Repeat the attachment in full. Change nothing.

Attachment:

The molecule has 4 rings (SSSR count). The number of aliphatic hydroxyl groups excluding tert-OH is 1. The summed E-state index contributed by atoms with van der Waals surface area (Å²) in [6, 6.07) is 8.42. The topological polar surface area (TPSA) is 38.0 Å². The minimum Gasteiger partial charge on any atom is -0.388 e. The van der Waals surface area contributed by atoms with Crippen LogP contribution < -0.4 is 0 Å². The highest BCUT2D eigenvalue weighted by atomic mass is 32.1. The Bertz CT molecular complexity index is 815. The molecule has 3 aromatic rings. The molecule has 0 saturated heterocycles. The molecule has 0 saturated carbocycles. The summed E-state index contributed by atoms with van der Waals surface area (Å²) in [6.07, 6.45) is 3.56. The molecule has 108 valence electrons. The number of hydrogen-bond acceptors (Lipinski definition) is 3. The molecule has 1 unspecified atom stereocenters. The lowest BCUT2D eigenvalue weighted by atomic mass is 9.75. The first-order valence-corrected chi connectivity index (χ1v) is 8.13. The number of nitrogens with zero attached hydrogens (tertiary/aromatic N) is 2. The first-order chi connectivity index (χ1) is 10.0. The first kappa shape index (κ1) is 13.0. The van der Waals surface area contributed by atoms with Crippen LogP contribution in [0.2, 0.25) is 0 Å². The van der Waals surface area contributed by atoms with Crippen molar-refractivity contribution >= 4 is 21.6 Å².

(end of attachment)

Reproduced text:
The molecule has 4 rings (SSSR count). The number of aliphatic hydroxyl groups excluding tert-OH is 1. The summed E-state index contributed by atoms with van der Waals surface area (Å²) in [6, 6.07) is 8.42. The topological polar surface area (TPSA) is 38.0 Å². The minimum Gasteiger partial charge on any atom is -0.388 e. The van der Waals surface area contributed by atoms with Crippen LogP contribution < -0.4 is 0 Å². The highest BCUT2D eigenvalue weighted by atomic mass is 32.1. The Bertz CT molecular complexity index is 815. The molecule has 3 aromatic rings. The molecule has 0 saturated heterocycles. The molecule has 0 saturated carbocycles. The summed E-state index contributed by atoms with van der Waals surface area (Å²) in [6.07, 6.45) is 3.56. The molecule has 108 valence electrons. The number of hydrogen-bond acceptors (Lipinski definition) is 3. The molecule has 1 unspecified atom stereocenters. The lowest BCUT2D eigenvalue weighted by atomic mass is 9.75. The first-order valence-corrected chi connectivity index (χ1v) is 8.13. The number of nitrogens with zero attached hydrogens (tertiary/aromatic N) is 2. The first-order chi connectivity index (χ1) is 10.0. The first kappa shape index (κ1) is 13.0. The van der Waals surface area contributed by atoms with Crippen LogP contribution in [0.2, 0.25) is 0 Å². The van der Waals surface area contributed by atoms with Crippen molar-refractivity contribution >= 4 is 21.6 Å².